Dr. Lyon will cherish the time she was able to spend with the resisters and their families in researching this book, and is appreciative for the continued friendships that have enriched her and her family’s lives “in unexpected and heartwarming ways.” Furthermore, she is grateful for the opportunity to write this book so she might prove Joe Norikane, a prominent draft resister, a prophet for having said, “[If we] leave a footstep in the sand of time, somebody might look back on what was going on during the war and get curious.” Additionally, she acknowledges Kay Yoshida, wife of resister Ken Yoshida, as “probably the most important champion of [her] work.” Kay made her feel welcome in her home. Kay encouraged her. Kay sent cards to her children. Dr. Lyon felt like Kay truly welcomed her into her heart. Just as important, Kay pushed her husband to reveal more personal, intimate thoughts about his life to Dr. Lyon than he likely would have shared. When Kay lost her battle with cancer, Dr. Lyon “lost a close, personal friend.”

A group picture of (L-R) Roger Nasevema, Ken Yoshida, Gordon Hirabayashi, Sus Yenokida, Harry Yoshikawa, and Noboru Taguma at the 2002 unveiling of the interpretive kiosk at the Gordon Hirabayashi Recreation Site. Photograph courtesy of Martha Nakagawa.

Since publication, Dr. Lyon’s book has been received very well, both for its scholarly precision and for filling a much-needed gap in Japanese American draft resister literature.

Franklin S. Odo, Chief of the Asian Division, Library of Congress, has proclaimed: “Prisons and Patriots adds welcome depth and analysis to a growing number of works that are now disclosing two increasingly important reasons the Japanese American experience during WWII needs further research: first, the complex ways in which the Japanese American communities responded to the unconstitutional barbarity with which the U.S. government treated them and, second, the fascinating ways in which postwar actors sought to play roles in the crafting of a metanarrative for the ethnic group, the war, and the nation.”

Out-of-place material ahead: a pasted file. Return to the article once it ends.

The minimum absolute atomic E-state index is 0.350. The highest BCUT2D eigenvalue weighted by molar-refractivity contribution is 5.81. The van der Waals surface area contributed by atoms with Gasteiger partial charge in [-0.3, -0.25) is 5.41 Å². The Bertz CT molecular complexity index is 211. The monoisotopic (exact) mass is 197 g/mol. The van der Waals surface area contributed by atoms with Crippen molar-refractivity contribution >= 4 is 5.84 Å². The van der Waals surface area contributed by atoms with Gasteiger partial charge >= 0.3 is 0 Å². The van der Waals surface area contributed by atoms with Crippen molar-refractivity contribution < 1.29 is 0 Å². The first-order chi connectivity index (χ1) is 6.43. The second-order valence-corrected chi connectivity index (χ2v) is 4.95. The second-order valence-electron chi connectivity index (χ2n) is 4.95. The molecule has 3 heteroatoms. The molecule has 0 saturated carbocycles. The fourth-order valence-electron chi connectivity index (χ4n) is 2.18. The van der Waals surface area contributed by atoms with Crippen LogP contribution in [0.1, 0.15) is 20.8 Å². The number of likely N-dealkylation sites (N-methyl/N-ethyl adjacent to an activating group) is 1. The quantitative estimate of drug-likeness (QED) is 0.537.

Frank Wu, Chancellor and Dean of University of California, Hastings College of the Law, and author of Yellow: Race in America beyond Black and White commented: “In Prisons and Patriots, Cherstin Lyon presents, in a clear, accessible style, original material that is not available elsewhere. She provides interesting case studies of the internment of the draft resisters—known as ‘Tucsonians’—along with an examination of the generational conflict within the Japanese American community. Her discussion of internal tensions, in particular regarding the role of the Japanese American Citizens League, which was viewed as hyper-assimilationist and insufficiently protective of civil rights, is balanced and nuanced, and her research methodology is sound.”

The well-known Nichi Bei Times stated: “Prisons and Patriots is Cherstin Lyon’s first book. Its publication catapults Professor Lyon … into the ranks of the premier scholars of WWII Japanese American protest and dissent.... The genius of Lyon’s book lies less in the stories she recounts than in her placing them into instructive and relevant contexts. The most important of them concerns the nature of citizenship.”

Despite such wide-ranging acceptance, Dr. Lyon is aware that her audiences sometimes can be a little uncomfortable deviating from their very narrow definitions of patriotism and that there are still those who believe “that all ‘Japanese’ posed a threat to the U.S. during WWII.” Also, according to Dr. Lyon, because of the “militarized society” in which we live, it is “difficult to discuss civil disobedience—especially draft resistance—without the conversation turning on narrow definitions of loyalty, patriotism, and duty to country.” She remains hopeful, however, that the vast majority of Americans will be open to reading a book that may challenge traditional notions.